Signal transducer and activator of transcription (STAT) protein is a family of cytoplasmic protein. STAT pathway is connected upstream with Janus kinases (JAK) family protein and capable of integrating inputs from different signaling pathways. The transcription factors of this family dysregulation of this pathway are present in primary tumours and leads to increased angiogenesis, enhanced survival of tumours and immunosuppression. STAT can regulate many aspects of growth, survival and differentiation in cells. Gene knockout studies indicates that STAT proteins play a role in maintaining immune tolerance and tumour surveillance.
STAT3 is a member of the STAT protein family. In response to cytokines and growth factors, STAT3 is phosphorylated by receptor-associated Janus kinases (JAK). Additionally, activation of STAT3 may occur via phosphorylation of serine 727 by Mitogen-activated protein kinases (MAPK) and through c-src non-receptor tyrosine kinase. STAT3 mediates the expression of a variety of genes in response to cell stimuli, and thus plays a key role in many cellular processes such as cell growth and apoptosis. In addition, STAT3 is essential for the differentiation of the TH17 helper T cells.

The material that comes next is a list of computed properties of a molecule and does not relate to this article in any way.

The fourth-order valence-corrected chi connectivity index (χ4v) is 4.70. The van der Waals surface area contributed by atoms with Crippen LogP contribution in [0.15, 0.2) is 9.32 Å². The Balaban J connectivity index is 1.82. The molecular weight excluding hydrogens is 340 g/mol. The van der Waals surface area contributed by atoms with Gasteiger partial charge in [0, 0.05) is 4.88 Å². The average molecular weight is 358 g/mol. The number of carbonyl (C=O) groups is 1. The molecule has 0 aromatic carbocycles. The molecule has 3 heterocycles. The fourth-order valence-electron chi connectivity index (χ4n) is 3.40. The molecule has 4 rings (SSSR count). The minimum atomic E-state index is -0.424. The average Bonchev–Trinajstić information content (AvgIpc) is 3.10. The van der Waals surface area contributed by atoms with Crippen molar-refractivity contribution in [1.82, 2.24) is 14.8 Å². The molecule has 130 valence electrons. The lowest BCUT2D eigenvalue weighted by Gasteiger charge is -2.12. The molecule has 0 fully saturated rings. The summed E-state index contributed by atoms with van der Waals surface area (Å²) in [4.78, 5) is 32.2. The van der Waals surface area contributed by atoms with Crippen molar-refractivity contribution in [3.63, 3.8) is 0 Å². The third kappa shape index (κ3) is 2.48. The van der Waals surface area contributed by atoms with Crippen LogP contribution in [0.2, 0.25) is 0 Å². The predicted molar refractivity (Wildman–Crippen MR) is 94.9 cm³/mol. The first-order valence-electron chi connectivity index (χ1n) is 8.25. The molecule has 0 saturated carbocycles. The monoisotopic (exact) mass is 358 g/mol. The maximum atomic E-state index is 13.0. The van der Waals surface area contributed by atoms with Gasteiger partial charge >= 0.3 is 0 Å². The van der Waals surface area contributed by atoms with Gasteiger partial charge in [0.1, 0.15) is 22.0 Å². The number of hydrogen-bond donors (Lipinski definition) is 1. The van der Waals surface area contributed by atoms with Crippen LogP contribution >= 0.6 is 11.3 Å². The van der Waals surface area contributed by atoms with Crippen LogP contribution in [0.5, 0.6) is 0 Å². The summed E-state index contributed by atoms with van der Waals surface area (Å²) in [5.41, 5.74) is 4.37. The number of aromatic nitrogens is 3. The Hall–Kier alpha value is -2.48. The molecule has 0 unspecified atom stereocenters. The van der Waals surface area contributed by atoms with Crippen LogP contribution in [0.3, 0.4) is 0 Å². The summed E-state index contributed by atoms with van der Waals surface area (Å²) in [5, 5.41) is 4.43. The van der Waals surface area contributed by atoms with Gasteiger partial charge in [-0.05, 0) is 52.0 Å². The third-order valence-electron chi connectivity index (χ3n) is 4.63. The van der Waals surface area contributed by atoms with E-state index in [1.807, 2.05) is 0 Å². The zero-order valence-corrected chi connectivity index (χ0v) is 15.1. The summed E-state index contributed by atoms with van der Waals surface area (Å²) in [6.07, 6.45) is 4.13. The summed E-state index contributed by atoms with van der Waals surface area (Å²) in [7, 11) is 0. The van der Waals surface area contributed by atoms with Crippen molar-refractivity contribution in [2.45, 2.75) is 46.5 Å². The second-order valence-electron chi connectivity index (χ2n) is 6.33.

Ascochlorin, an isoprenoid antibiotic, is an antiviral and antitumor agent that has diverse effects on mammalian cells. Importantly, Ascochlorin mediates its anti-tumor effects predominantly through the suppression of STAT3 signaling cascade. Ascochlorin also binds and inhibits the mitochondrial cytochrome bc1 complex, blocking reduction of cytochrome b by ubiquinone. In addition, ascochlorin has the ability to suppress the nuclear subscription enzyme protein-1, a nuclear transcription factor activator, which leads to suppression of the extra-cellular enzyme, matrix metalloproteinase-9 (MMP9). Ascochlorin is also effective against Mx-1, an estrogen lacking breast cancer cell line.
All in all, Ascochlorin is an isoprenoid antibiotic that exhibits antiviral and antitumor activities.